Clement & Cie was one of France’s top manufacturers in the early years of cycling, and a leading contender in racing (see above). Adolphe Clement recognized the importance of the automobile, so he merged his company with Humber and Gladiator in 1896, and the new concern became one of France’s major car manufacturers. Clement also understood the importance of advertising, and many beautiful posters were created to advertise the company’s bicycles, motorcycles and cars. Clement was the most prolific vehicle advertiser in the ‘belle epoch’ era.
1899 Clement de Luxe Path Racer
28″ Wheels with Westwood Metal Rims
Racing Handlebars with Clement Inscription
Cable-operated Front Plunger Brake
Inch Pitch Chainwheel with Fixed/Freewheel Hub
The 1898 poster above illustrates a Clement bicycle with the same style of fork crown as the example featured here. Their recent merger with Gladiator and Humber gave them access to a wider sales market. There was also a vast increase in interest in cycling in France as the new century approached, and the company advertised a wide variety of bicycles, some new and some models from previous years that they continued to advertise.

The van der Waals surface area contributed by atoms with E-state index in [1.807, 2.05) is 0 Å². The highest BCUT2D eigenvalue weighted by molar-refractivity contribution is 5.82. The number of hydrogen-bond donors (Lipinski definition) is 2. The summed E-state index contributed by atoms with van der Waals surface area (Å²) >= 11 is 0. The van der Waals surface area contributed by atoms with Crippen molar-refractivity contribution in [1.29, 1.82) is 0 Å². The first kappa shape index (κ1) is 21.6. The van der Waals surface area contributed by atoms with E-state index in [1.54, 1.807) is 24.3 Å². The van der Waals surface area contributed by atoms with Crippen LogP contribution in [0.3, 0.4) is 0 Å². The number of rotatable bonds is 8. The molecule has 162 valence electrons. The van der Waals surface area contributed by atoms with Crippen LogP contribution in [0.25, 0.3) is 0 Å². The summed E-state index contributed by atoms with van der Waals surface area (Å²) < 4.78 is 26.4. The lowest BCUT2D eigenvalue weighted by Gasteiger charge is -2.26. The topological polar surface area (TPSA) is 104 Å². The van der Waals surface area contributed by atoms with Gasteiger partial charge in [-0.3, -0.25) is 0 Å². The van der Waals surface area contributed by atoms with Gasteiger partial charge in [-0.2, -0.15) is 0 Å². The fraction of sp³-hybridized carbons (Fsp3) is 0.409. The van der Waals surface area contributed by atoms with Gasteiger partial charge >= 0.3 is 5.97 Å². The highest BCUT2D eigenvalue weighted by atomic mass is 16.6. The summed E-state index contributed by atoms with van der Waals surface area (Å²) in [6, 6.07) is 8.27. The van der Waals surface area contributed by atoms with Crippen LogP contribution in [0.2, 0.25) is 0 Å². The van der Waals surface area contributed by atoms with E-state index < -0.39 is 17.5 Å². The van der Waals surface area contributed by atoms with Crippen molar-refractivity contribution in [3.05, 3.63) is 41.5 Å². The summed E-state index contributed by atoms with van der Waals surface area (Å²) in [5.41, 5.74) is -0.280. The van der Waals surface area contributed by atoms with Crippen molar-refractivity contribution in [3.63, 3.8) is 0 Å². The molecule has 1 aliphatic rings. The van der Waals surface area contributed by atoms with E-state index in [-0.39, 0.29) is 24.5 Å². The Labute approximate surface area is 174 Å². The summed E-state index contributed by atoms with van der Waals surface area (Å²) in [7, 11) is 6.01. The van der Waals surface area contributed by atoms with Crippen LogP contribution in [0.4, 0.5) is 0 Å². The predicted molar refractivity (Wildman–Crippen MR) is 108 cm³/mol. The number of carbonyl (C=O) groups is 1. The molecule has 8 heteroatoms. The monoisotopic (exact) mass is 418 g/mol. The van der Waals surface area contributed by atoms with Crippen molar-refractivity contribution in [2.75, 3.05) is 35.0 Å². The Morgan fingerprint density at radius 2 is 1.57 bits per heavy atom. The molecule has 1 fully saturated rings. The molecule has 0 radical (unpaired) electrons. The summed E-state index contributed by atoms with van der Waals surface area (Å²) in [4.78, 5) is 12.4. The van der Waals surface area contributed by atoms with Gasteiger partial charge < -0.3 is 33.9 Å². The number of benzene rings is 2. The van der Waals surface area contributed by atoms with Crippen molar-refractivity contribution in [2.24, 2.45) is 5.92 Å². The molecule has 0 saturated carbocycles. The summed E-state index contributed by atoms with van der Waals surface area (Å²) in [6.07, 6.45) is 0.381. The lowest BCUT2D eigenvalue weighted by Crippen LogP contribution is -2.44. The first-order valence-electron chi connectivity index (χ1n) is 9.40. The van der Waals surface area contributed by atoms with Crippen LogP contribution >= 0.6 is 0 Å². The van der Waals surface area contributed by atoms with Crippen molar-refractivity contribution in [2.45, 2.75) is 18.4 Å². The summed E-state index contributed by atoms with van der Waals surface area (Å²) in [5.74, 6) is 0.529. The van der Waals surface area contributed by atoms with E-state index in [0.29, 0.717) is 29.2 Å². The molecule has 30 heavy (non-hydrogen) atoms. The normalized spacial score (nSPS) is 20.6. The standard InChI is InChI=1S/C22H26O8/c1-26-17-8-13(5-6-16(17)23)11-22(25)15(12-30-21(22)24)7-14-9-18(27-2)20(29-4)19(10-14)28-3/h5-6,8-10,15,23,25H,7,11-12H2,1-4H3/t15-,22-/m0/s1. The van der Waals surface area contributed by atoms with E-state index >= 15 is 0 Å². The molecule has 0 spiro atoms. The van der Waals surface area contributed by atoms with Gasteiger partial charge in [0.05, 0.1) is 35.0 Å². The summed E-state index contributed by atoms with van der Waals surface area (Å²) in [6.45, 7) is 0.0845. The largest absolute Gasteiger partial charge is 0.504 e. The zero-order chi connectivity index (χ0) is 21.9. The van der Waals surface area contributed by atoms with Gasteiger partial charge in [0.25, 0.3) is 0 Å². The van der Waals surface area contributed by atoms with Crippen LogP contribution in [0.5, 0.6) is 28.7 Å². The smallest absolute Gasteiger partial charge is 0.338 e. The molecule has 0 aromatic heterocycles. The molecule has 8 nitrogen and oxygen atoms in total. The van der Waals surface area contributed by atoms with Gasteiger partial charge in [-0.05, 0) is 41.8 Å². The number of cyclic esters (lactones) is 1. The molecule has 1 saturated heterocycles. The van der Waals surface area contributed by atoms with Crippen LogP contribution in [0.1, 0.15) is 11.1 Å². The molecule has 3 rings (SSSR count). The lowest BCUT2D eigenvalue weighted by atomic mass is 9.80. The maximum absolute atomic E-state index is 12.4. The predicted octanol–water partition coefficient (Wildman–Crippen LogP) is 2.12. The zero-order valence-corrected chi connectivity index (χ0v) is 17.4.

This 1899 Clement de Luxe has the Clement name engraved into the top of the handlebars; the grips are original (one has minor damage). The reversible rear hub provides both fixed and freewheel, useful for a rider who used his machine for regular commuting during the week and racing at the weekend. The machine is in very good mechanical and cosmetic condition, with a period Brown saddle. The only deviation from original is rubber block pedals rather than open rat trap pedals.
The front brake is a superb accessory sold for a few years only, after the new Bowden cable brake was licensed in France (1899) but before rim brakes were adopted by the cycle industry. It’s a plunger brake that attaches to the fork crown in the usual way, but with an extra stabilising fitting to the top of the forks because it is operated by cable.